DeFi Options Platform Opyn's 'Crab Strategy' Generates 14% Return in Comatose Ether Market
A decentralized finance (DeFi) product that launched earlier this year to help investors profit from a sideways trending market is generating desired results.
The "Crab" strategy, designed by leading DeFi options platform Opyn, is built to make money during bouts of low ether (ETH) price volatility. It has earned 14% returns in U.S. dollar terms and 42% in ether terms since its v2 went live in late July. Ether has dropped 20% since the end of July, however, the cryptocurrency has primarily traded between $1,100 to $1,300 in the past four weeks.
The strategy is yet another example of the DeFi industry helping investors bypass complexities involved with traditional option strategies like "short straddle" often set up by sophisticated market participants during a market lull.
In case of a short straddle, a trader sells bullish and bearish options contracts called call and put on a centralized exchange. If the market stays rangebound, the short straddle makes money. Setting up such multi-leg strategies is easier said than done, as traders must select appropriate levels to buy/sell options and the expiration date and actively manage the position as several factors influence options prices.
In Opyn's crab strategy, users only need to deposit ETH as collateral to start profiting from a comatose market. And investors seem to be piling money into the automated product.
"When Crab v2 went live, the strategy had 888 ETH. Currently, the strategy has 5,378 ETH, a 505% increase in 3 months," Wade Prospere, head of marketing and community at Opyn, told CoinDesk.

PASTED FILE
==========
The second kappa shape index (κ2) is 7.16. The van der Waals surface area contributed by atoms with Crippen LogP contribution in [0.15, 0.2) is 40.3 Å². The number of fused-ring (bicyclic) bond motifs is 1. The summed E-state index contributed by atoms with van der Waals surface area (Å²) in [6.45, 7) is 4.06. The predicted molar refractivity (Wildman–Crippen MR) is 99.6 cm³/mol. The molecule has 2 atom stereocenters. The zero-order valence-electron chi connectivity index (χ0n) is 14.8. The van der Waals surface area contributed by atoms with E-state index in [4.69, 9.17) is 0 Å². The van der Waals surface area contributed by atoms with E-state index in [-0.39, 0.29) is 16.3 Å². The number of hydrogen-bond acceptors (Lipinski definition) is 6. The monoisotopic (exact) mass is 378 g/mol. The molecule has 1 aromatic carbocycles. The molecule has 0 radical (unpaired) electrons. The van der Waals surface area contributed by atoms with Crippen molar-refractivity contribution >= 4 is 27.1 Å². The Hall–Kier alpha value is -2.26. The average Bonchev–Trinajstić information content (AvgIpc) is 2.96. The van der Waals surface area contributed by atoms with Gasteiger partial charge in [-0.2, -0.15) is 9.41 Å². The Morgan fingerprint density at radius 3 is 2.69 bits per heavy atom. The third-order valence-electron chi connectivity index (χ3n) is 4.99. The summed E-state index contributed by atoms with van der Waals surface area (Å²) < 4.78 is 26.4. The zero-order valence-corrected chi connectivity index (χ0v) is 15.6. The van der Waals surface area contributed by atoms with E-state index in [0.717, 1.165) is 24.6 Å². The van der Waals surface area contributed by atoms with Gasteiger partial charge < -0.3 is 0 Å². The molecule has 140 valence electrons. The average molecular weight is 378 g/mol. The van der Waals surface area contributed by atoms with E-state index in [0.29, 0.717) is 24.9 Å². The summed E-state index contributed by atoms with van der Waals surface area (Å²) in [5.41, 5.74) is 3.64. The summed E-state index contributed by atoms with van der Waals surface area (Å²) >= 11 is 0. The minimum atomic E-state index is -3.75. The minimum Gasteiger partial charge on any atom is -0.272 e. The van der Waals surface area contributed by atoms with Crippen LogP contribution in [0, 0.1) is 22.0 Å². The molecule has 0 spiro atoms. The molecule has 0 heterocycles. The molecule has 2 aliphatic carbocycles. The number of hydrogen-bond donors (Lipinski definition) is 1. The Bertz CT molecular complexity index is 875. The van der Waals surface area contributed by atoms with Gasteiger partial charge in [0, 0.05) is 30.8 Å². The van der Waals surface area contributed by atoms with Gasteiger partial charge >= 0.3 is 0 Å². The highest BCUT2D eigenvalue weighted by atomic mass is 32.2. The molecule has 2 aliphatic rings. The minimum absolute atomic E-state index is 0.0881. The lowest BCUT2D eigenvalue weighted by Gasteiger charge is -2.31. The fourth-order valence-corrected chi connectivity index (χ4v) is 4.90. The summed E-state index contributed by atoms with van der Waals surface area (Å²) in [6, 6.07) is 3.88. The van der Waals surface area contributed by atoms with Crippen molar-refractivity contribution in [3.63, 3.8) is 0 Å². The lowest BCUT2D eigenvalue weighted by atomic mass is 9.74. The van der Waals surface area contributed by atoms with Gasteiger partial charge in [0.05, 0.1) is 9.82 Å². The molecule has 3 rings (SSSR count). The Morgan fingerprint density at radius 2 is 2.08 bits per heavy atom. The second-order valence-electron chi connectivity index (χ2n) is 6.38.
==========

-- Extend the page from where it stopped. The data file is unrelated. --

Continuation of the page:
Crab's inner working
The crab strategy is built on top of Opyn's Squeeth or squared ether – an index tracking ether's price change to the power of two and allowing buyers to earn more when the market rallies and lose less during price drops in return for hefty funding rates – costs for keeping the so-called power perpetual position open.
After users deposit ETH as collateral, the crab vault combines long ETH with a short (bearish) Squeeth position, creating a market-neutral position.
That allows crab depositors to collect the funding rate – the cost of holding long positions – paid by the Squeeth buyers without having to worry about the risk of a rally in ETH and Squeeth. Due to the attractive payoff, the funding rate paid by buyers is higher than that paid in a standard perpetual futures market and a 2x leveraged long position.
Essentially, the vault is short Squeeth with a hedge.
"The crab strategy allows users to earn funding (yield) from being short Squeeth regardless of whether ETH will move up or down. In other words, Crab v2 is a delta-neutral [market neutral] strategy," Prospere said.
The strategy rebalances every Monday, Wednesday and Friday at 16:30 coordinated universal time to maintain the market-neutral position.
"If ETH price decreases, the strategy sells Squeeth tokens for ETH (meaning it buys more ETH to remain market neutral)," Prospere said. The crab, therefore, stacks ether during the bear market.
Depositors receive a payoff if ether does not move X% up or down between rebalances. The percentage is determined by the funding rate received from the Squeeth buyers and keeps changing daily.
At press time, the crab strategy promised to pay out if ether did not move more than 4.22% between rebalancing periods.
While the one-click strategy to profit from potential consolidation may look appealing to retail investors, it is not without risks. As with short straddle, crab depositors stand to lose money if ether charts a violent price move in either direction.
As the payoff diagram shows, the crab strategy is suitable for sideways market conditions when ether trades relatively stable.
"If ETH moves more than an amount [percentage] that is based on the funding received from the short Squeeth position, the strategy is unprofitable on that day," Prospere wrote in an official explainer.
"If the crab Strategy falls below the safe collateralization threshold (150%), the strategy is at risk of liquidation," Prospere added.